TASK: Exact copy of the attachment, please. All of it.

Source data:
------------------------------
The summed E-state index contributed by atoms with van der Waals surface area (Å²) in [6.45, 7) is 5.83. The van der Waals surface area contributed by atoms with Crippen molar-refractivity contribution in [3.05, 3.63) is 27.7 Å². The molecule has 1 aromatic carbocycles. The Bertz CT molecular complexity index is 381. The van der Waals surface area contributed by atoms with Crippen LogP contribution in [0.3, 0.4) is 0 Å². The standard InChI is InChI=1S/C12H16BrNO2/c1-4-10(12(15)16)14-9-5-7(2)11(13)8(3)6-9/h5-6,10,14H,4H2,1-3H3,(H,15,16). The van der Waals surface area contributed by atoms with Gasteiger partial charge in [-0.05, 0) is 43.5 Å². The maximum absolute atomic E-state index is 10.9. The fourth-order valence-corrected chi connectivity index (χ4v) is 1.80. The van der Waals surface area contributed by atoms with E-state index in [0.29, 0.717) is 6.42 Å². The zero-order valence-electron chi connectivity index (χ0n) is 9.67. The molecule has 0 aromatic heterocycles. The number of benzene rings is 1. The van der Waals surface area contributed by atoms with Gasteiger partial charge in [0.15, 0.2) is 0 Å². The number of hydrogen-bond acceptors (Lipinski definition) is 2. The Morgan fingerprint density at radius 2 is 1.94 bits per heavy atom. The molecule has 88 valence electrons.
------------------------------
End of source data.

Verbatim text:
The summed E-state index contributed by atoms with van der Waals surface area (Å²) in [6.45, 7) is 5.83. The van der Waals surface area contributed by atoms with Crippen molar-refractivity contribution in [3.05, 3.63) is 27.7 Å². The molecule has 1 aromatic carbocycles. The Bertz CT molecular complexity index is 381. The van der Waals surface area contributed by atoms with Crippen LogP contribution in [0.3, 0.4) is 0 Å². The standard InChI is InChI=1S/C12H16BrNO2/c1-4-10(12(15)16)14-9-5-7(2)11(13)8(3)6-9/h5-6,10,14H,4H2,1-3H3,(H,15,16). The van der Waals surface area contributed by atoms with Gasteiger partial charge in [-0.05, 0) is 43.5 Å². The maximum absolute atomic E-state index is 10.9. The fourth-order valence-corrected chi connectivity index (χ4v) is 1.80. The van der Waals surface area contributed by atoms with E-state index in [0.29, 0.717) is 6.42 Å². The zero-order valence-electron chi connectivity index (χ0n) is 9.67. The molecule has 0 aromatic heterocycles. The number of benzene rings is 1. The van der Waals surface area contributed by atoms with Gasteiger partial charge in [0.15, 0.2) is 0 Å². The number of hydrogen-bond acceptors (Lipinski definition) is 2. The Morgan fingerprint density at radius 2 is 1.94 bits per heavy atom. The molecule has 88 valence electrons.